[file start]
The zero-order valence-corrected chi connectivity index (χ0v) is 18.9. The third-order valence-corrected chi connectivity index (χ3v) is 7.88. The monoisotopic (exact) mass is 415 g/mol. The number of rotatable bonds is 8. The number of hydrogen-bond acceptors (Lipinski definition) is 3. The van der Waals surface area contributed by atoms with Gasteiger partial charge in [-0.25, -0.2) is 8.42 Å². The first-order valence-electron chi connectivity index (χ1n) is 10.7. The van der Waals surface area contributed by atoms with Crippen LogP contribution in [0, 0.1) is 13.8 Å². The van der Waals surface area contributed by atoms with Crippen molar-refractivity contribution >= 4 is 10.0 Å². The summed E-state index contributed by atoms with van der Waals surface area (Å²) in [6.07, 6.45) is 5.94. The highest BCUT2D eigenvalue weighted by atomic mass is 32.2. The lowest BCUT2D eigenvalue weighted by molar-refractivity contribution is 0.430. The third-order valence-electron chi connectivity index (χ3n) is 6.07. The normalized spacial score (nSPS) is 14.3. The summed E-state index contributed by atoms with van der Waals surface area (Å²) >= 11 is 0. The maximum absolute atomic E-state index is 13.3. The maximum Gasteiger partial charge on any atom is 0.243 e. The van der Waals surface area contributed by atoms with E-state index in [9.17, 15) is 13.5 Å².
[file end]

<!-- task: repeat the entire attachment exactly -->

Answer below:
The zero-order valence-corrected chi connectivity index (χ0v) is 18.9. The third-order valence-corrected chi connectivity index (χ3v) is 7.88. The monoisotopic (exact) mass is 415 g/mol. The number of rotatable bonds is 8. The number of hydrogen-bond acceptors (Lipinski definition) is 3. The van der Waals surface area contributed by atoms with Gasteiger partial charge in [-0.25, -0.2) is 8.42 Å². The first-order valence-electron chi connectivity index (χ1n) is 10.7. The van der Waals surface area contributed by atoms with Crippen LogP contribution in [0, 0.1) is 13.8 Å². The van der Waals surface area contributed by atoms with Crippen molar-refractivity contribution >= 4 is 10.0 Å². The summed E-state index contributed by atoms with van der Waals surface area (Å²) in [6.07, 6.45) is 5.94. The highest BCUT2D eigenvalue weighted by atomic mass is 32.2. The lowest BCUT2D eigenvalue weighted by molar-refractivity contribution is 0.430. The third-order valence-electron chi connectivity index (χ3n) is 6.07. The normalized spacial score (nSPS) is 14.3. The summed E-state index contributed by atoms with van der Waals surface area (Å²) >= 11 is 0. The maximum absolute atomic E-state index is 13.3. The maximum Gasteiger partial charge on any atom is 0.243 e. The van der Waals surface area contributed by atoms with E-state index in [9.17, 15) is 13.5 Å².